- A one-time $250 payment to Social Security recipients would help offset the pain of two years without a cost-of-living increase, said Barbara B. Kennelly, president and chief executive officer of the National Committee to Preserve Social Security and Medicare.
- The budget funds two more years of the "doc fix" — a program to stave off changes to the rate that Medicare reimburses doctors. Without the fix, doctors would see their fees drop and some likely would stop accepting new Medicare patients.
- About $6.5 billion would be cut from Medicare over 10 years, but the biggest change would be tightening up on Medicare waste and fraud.
- The budget would add $96 million for a caregiver program to help families keep older adults living in the community for as long as possible. The money would go to agencies around the country that already provide help to seniors and caregivers.
- The Social Security Administration would see an increase of $1.1 billion, which Martin Firvida said would help with staffing to process applications and other services for beneficiaries.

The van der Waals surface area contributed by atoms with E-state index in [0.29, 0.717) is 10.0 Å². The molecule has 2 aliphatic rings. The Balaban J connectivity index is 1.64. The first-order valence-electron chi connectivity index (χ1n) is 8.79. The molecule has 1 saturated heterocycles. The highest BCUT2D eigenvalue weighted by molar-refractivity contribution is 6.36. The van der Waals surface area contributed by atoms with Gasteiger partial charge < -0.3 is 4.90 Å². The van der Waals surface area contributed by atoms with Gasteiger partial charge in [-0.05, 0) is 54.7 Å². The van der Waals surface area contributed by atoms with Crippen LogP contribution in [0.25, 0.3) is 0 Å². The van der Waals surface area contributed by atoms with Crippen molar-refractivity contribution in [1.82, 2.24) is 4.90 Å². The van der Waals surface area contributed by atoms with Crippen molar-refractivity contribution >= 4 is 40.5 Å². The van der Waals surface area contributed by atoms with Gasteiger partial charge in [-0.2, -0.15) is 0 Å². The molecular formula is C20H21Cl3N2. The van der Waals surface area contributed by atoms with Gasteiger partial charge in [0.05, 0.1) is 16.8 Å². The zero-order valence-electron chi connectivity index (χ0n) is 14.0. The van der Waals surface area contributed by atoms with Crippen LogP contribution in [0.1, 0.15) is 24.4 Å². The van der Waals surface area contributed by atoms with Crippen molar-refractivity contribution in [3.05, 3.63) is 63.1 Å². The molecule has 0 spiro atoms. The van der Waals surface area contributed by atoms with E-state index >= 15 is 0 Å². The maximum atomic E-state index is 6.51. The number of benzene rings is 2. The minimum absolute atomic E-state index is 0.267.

- Obama would cancel tax breaks that wealthy citizens now receive, beginning in 2013. He would restore the higher level of estate taxes from 2009. And families with more than $250,000 in income would lose part of their current tax deductions.
None of those tax proposals is likely to win much support among Republicans in Congress.
Obama called on Republicans to work with him on the budget.
"We are all Americans, and we are all in this race together," he said in his budget message. "So those of us who work in Washington have a choice to make in this coming year: We can focus on what is necessary for each party to win the news cycle or the next election, or we can focus on what is necessary for America to win the future."
Tamara Lytle is former Washington bureau chief for the Orlando Sentinel.